The phrase, hurried, is used three times in verses 6 and 7. He just wants the absolute best for them. This is a lavish meal. Have you ever had fresh meat? I'm not talking about Whole Foods or Star Market. Definitely not talking about Stop & Shop, definitely not. One time in my life, I had fresh, fresh. It's completely different. It's completely different.

I had a conversation recently with someone. This is an ice-breaker. He said, "What's the best meal you have ever had in your life?" Do you have that one meal in your mind? What's the absolute best meal that you have ever had? My answer immediately was my wedding, my wedding.

My wife's from Ukraine. She grew up Ukrainian Baptist. My family is from Estonia and was Russian speaking. I grew up Russian Baptist at a Russian Baptist church. There are two things at Russian Baptist weddings that you do not do. You do not drink, and you do not dance.

Why are Russian Baptists against sex? Because it might lead to dancing. No, no. At my wedding, there's no dancing, and there's no alcohol. What's the only thing left? It's food. That's the only vice that's allowed, sin of gluttony.

At my wedding, it was in a Russian restaurant in Philadelphia. It was a seven-course meal. Bring the first course, like salads, and salmon, and mushroom with cheese over caviar on pancakes. Oh my. Second course, third course... By the third course, my American friends were tapping out. My Russian friends knew. They knew. They had fasted days before. They dieted before this just to make sure there's extra room.

The fifth, the sixth, the seven course... It's all meat. It's all incredible. That's my favorite. This is what Abraham does. He brings out the best. No expense spared, full stop. He just gives them everything he has, lavish meal. These three people, strangers... Treats them as if they were God Himself.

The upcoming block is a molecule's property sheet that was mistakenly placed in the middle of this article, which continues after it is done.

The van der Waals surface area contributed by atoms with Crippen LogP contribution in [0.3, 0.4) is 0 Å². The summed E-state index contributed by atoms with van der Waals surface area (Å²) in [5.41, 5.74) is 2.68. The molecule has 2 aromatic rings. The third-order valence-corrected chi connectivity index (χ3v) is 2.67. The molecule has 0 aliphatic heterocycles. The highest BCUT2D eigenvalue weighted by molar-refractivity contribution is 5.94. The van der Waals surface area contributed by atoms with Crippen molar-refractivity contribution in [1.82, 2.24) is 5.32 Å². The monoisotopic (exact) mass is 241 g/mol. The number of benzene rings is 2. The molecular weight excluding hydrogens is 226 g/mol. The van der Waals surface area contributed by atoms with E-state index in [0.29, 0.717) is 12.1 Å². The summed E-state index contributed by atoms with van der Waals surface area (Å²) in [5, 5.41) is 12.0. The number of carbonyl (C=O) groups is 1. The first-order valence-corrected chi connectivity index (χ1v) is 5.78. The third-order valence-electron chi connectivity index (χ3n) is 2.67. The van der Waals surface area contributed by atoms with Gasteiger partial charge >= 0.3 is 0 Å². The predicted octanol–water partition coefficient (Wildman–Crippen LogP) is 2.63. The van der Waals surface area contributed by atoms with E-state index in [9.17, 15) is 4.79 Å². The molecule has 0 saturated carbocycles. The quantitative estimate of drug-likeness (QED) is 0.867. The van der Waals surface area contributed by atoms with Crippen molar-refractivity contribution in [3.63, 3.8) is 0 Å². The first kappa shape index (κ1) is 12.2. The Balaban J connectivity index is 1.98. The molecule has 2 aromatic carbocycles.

That's really the lesson here for us. Abraham, will you treat these people like the image-bearers of God? Will you show them hospitality as if they were me? Will you do this? This is a tremendous lesson for each one of us, that we are to grow in hospitality. That's part of growing the Christian life, is to grow in hospitality.

This text is applied later in Hebrews 13, where it says, "Let brotherly love continue. Do not neglect to show hospitality to strangers, for thereby some have entertained angels unawares." He's alluding to the text in Genesis 18. Abraham had no idea. Unawares, he wasn't aware that he was entertaining angels as he was caring for people, feeding people, giving people refreshment.

We are to not neglect hospitality to whom? To our friends? To fellow believers? No. Hospitality is to strangers. Fellowship is with believers. When you invite Christians over to your house, that's fellowship. When you invite non-Christians over, strangers over to your house, that is hospitality. We are to show hospitality, not neglect it.

We see this example of godly hospitality and the reward that comes with it, which is a divine word from God. This is an important lesson for each one of us. Where we live in a city, especially transient city, where this is just... A lot of people are strangers. Especially after this past year and a half, now there's a temptation to look at people not just as strangers but as threats to your health.

Here, for Abraham, God is saying, "You treated people as if they were God Himself." That's what God is calling us to. God loves to reward the hospitable. He will come Himself into the home with a blessing. Revelation 3:20 talks about Jesus standing outside of a church. He says, "Behold, I stand at the door and knock. If anyone hears my voice and opens the door, I will come in to him and eat with him and he with me."